Go to the Globe and Mail homepage

Jump to main navigationJump to main content

Howard Beale, played by Peter Finch, in the 1976 satire Network. AP/File
Howard Beale, played by Peter Finch, in the 1976 satire Network. AP/File

Usual Suspects

Mad as hell and not going to take it any more! Add to ...

To: Keith Pelley, President, Rogers Media

Hey Pells: Welcome to Week 1 at Rogers, previously known to you as the Evil Empire. You'll no doubt be checking out the floor plan of the Rogers campus on Bloor Street. The locked room is where they count the money. You probably saw that the Rogers sports media empire made a lot of money last year. More than TSN, your old haunt. Yikes.

That's the good news. The bad news is that some people watching Rogers's customer service of late are wondering if your new company has lost its mind. The reception for Sportsnet One's launch continues to make Barack Obama's approval ratings look robust. If you've received even a fraction of the mail Usual Suspects receives from people wanting to cancel Blue Jays tickets, cancel Rogers phone service or egg the corporate offices as a result of The One's launch then you'll know what we mean. There's anger in TV land.

Take this past week. The Blue Jays' division matchups with the Rays (two games) and Yankees (one game) were devoted to The One - the channel you can only get on Rogers Cable. The one you get only if you subscribe for more than basic Rogers cable. It did not go over well. Our inbox bulges like Hurley's jeans on Lost. Viewers have now figured out that Rogers made a choice as it waited for rival carriers to pick up the (current) free signal. Alienate Blue Jays fans now or alienate NHL fans when their teams' games don't appear as promised on The One in October. Apparently, Rogers chose baseball fans as the lesser of two bad options.

This all presupposes that you'll be able to sweet-talk the Bells, Cogecos, Shaws, etc., into picking up The One by October's NHL launch. If that doesn't happen, Stephen Harper may want to re-think cancelling that long-gun registry thing.

Then there's the general weltschmerz surrounding Sportsnet itself. Frankly, the whole operation looks tired. When you ran TSN, it never looked tired. Silly sometimes. Maple Leafs-obsessed. Michael Landsberg's wardrobe. You know what we mean. Right now, there's not enough energy being generated to power a dim LED. Outside of Nick Kypreos, no one breaks a story. Name one programming innovation they've made or one compelling star they've created. Take as long as you need.

Then there's the FAN 590, also known as Bob McCown and the Other Guys. It appears that the crucial fall ratings book is starting without a permanent host for the morning drive show. While the optics are terrible as one potential candidate after another says nyet, at least you're not losing ratings. The previous incarnation always languished about five games out of the wild-card position.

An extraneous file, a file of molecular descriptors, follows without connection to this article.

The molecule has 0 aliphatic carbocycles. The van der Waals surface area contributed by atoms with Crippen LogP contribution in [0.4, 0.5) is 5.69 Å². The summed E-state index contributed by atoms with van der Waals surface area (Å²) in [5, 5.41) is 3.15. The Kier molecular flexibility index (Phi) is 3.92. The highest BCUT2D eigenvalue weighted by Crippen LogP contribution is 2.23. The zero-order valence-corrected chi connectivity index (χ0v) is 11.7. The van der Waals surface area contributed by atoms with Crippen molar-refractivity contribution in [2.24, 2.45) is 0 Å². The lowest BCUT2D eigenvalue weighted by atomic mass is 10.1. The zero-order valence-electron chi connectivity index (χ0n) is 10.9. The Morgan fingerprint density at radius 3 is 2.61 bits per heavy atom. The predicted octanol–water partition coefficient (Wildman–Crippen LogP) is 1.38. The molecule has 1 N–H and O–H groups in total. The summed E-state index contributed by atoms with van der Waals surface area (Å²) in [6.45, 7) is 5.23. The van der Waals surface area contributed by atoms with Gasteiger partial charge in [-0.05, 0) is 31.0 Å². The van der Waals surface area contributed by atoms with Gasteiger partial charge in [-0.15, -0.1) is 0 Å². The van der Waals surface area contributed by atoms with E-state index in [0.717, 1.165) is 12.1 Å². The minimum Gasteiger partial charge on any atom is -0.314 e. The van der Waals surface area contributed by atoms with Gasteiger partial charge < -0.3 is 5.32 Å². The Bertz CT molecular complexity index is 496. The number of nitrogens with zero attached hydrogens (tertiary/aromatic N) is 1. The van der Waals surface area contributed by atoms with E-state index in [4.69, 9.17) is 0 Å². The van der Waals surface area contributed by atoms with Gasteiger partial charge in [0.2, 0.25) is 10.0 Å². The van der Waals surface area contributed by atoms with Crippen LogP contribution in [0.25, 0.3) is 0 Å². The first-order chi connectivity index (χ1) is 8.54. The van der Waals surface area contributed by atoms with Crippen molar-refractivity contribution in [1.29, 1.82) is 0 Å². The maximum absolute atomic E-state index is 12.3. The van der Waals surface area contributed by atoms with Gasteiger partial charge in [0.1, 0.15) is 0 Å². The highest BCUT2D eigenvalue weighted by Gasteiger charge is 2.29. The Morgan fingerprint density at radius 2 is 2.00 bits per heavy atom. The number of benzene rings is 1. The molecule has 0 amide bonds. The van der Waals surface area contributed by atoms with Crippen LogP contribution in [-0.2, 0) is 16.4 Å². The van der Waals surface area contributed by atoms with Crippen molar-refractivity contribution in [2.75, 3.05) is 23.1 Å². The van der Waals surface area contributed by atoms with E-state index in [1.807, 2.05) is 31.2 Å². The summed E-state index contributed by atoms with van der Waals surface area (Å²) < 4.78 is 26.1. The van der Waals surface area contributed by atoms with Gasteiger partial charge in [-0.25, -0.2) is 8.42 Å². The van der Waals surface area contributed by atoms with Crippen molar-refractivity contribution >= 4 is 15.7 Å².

Still, TSN is rumbling about a competing network to take you on. And the right morning show added to McCown would make Rogers some decent dough. And make you look good. So make a few calls to the fifth floor. If money's a problem, grab a few bucks from that locked room down the hall.

We see you're also responsible for Paul Beeston's Cadillac, aka the Rogers Centre. From your days as the put-upon tenant with the Argos, you'll know that the Buffalo Bills experiment initiated by the sainted Ted Rogers is as popular as a skin rash with Torontonians. The Bills stink, the city's indifferent, the stadium's sepulchral and the prices - even after reductions - look like they were dreamt up by Toronto City Council.

Unfortunately, you're committed to sending a very large Brinks truck to Orchard Park for another two years. (The $78-million you sent to the Bills in your Q1 2008 financial report was more than the Bills' entire operating income in 2006.) As one of the more staunch CFL guys in your TSN days, you might want to suggest Rogers get out of the NFL shell game. Toronto's not going to get the Bills when Ralph Wilson shuffles off his mortal coil, the IOC is not going to build Toronto a new stadium for an NFL team, the city's broke and who wants to be perceived as the prime suspect in wounding or killing the CFL business model?

After all, you've never stuck with a loser for long. Or with a winner, to think of it. Must be off. Glad to be of service.


Usual Suspects

Report Typo/Error

Next story




Most popular videos »

More from The Globe and Mail

Most popular